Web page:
Weekly active inventory growth still too slow

Weekly housing inventory data

Now that we are right in the middle of the spring buying season, my inventory model is simple: with higher mortgage rates, just like last year, we should be able to grow weekly active inventory between 11,000 – 17,000 on some weeks. Unfortunately, I batted a whopping zero last year since inventory growth never hit that level for even one week — even when mortgage rates hit 8%. This model was based on rates over 7.25%, which is my peak rate forecast.  

  • Weekly inventory change (March 22-29): Inventory rose from 512,759 to 517,355
  • The same week last year (March 23-30): Inventory fell from 413,883 to 410,734
  • The all-time inventory bottom was in 2022 at 240,194
  • The inventory peak for 2023 was 569,898
  • For some context, active listings for this week in 2015 were 1,012,704 

New listings data

While I am thrilled that new listings data is growing year over year, something I have been anticipating for some time, the growth in 2024 has been disappointing because I had expected a bit more by now. This was my big talking point on CNBC earlier in the year. Still, new listing data is a positive story. Here are the number of new listings for last week over the last several years: 

  • 2024: 59,854 
  • 2023: 48,442
  • 2022: 56,258

For context, new listings data at this time in 2010 ran at 326,266.

Price-cut percentage

Every year, one-third of all homes take a price cut before selling — this is regular housing activity and this data line is very seasonal. The price-cut percentage can grow when mortgage rates increase and demand gets hit. 

As inventory and demand grow year over year, the price-cut percentage data increases year over year. So, we will keep tracking this data line to see how high it goes this year. We keep it simple: higher inventory softness in demand means price growth is weakening. As we can see below, the year-over-year data is showing a higher percentage of price cuts.

  • 2024: 31.9%
  • 2023: 30.5%
  • 2022: 17.2%

10-year yield and mortgage rates

For those of you who have followed me for the last 12 months, you know how important the 4.34% level on the 10-year yield is for my economic work and therefore for the mortgage rate discussion. A break above this level would send mortgage rates toward 7.5%-8%. So far, so good here.

We had the PCE inflation report come out Friday and because some people were expecting a hotter number than estimates, it was perceived to be bullish for rate cuts. However, the markets were closed Friday, so we have to wait and see how trading goes on Monday. The 10-year yield channel is between 4.25%-3.80%, which looks correct as long as the economic data stays firm and jobless claims don’t break higher. This means mortgage rates will likely remain in the upper range of my 2024 forecast of 6.75%-7.25%.

There was not too much action in mortgage rates last week, but with jobs week coming up, we could see some movement. As you can see below, the 10-year yield has made a massive move from 2022 and has stayed above 4%, even with the progress we have made with inflation. Always remember, when it comes to discussions about rates and the Fed pivoting, it’s always labor over inflation data.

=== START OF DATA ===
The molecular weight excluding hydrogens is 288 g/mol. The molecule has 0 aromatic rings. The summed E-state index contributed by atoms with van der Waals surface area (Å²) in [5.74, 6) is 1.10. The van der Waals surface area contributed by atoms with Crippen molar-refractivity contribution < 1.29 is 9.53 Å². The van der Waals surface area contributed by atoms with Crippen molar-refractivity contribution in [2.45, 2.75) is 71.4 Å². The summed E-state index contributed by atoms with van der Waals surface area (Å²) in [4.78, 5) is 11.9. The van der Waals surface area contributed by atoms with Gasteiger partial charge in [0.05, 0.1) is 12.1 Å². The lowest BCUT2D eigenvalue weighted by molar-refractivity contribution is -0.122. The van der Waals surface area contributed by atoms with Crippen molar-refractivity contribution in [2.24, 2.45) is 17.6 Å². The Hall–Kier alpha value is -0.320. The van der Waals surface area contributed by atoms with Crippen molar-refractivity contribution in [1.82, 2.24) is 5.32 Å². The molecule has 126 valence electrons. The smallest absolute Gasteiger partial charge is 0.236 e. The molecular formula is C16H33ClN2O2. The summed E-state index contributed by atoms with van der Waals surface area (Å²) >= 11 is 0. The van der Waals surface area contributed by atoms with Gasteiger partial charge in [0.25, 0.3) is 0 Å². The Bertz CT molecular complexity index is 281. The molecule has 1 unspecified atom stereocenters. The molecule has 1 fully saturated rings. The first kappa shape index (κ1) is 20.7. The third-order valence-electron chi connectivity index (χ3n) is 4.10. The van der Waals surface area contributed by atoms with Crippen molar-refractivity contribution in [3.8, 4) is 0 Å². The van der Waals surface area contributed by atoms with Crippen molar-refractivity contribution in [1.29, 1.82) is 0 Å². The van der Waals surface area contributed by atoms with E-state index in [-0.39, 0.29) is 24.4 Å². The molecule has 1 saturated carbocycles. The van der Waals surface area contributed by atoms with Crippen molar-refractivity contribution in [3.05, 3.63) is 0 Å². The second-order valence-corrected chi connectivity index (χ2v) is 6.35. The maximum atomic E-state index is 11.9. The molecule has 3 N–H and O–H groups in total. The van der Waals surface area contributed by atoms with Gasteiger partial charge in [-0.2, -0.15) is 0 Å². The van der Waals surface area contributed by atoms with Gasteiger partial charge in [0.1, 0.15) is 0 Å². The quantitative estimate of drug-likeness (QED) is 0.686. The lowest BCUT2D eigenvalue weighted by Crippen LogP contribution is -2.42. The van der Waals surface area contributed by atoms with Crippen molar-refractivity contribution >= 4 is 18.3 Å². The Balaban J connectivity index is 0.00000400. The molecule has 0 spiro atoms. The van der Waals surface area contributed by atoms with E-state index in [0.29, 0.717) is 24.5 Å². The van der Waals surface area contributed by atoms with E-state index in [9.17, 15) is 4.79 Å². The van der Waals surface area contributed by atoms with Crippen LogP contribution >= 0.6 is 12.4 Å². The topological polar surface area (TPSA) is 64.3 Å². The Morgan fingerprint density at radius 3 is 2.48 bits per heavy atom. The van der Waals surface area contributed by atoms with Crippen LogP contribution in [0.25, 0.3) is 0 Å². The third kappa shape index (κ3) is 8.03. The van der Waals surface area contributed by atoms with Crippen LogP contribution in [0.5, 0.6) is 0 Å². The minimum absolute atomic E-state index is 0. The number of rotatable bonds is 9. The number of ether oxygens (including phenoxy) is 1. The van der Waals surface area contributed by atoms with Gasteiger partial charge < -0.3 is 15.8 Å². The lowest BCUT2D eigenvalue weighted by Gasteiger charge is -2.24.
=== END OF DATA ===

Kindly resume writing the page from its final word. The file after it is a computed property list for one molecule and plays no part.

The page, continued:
Purchase application data

Purchase application data didn’t move much last week. It was flat on a week-to-week basis and down 15% year over year.

Since November 2023, after making holiday adjustments, we have had 10 positive and six negative purchase application prints and one flat print. Year to date, we have had four positive prints versus six negative prints and one flat print.

What have 2022, 2023, and 2024 shown us? Purchase apps made a solid positive run up until mortgage rates started to get back over 7%. This was similar to 2023 data, when purchase apps had 12 weeks of a positive run-up until rates moved toward 7% and then 8%. 

Week ahead: We’ll see trading off the inflation report and it’s jobs week

First, the trading on Monday will be exciting because of the PCE inflation report; some argue it was hot and some say it wasn’t. The market decides this, and bond trading will judge it on Monday morning.

Also, Federal Reserve Chairman Powell talked on Friday. I believe Powell’s crucial comment was that the Fed won’t overreact to significant disinflation or heated inflation reports. I think some people missed this. If you want to understand why the markets still have three rate cuts priced in, it’s this mindset.

Then it’s jobs week, with four labor reports, and, of course, for me, it’s labor over inflation data, so buckle up!

Want more context? On the PowerHouse podcast with HousingWire CEO Clayton Collins, I discussed why the data lines we look at in the Housing Market Tracker are so critical for those in the housing industry.

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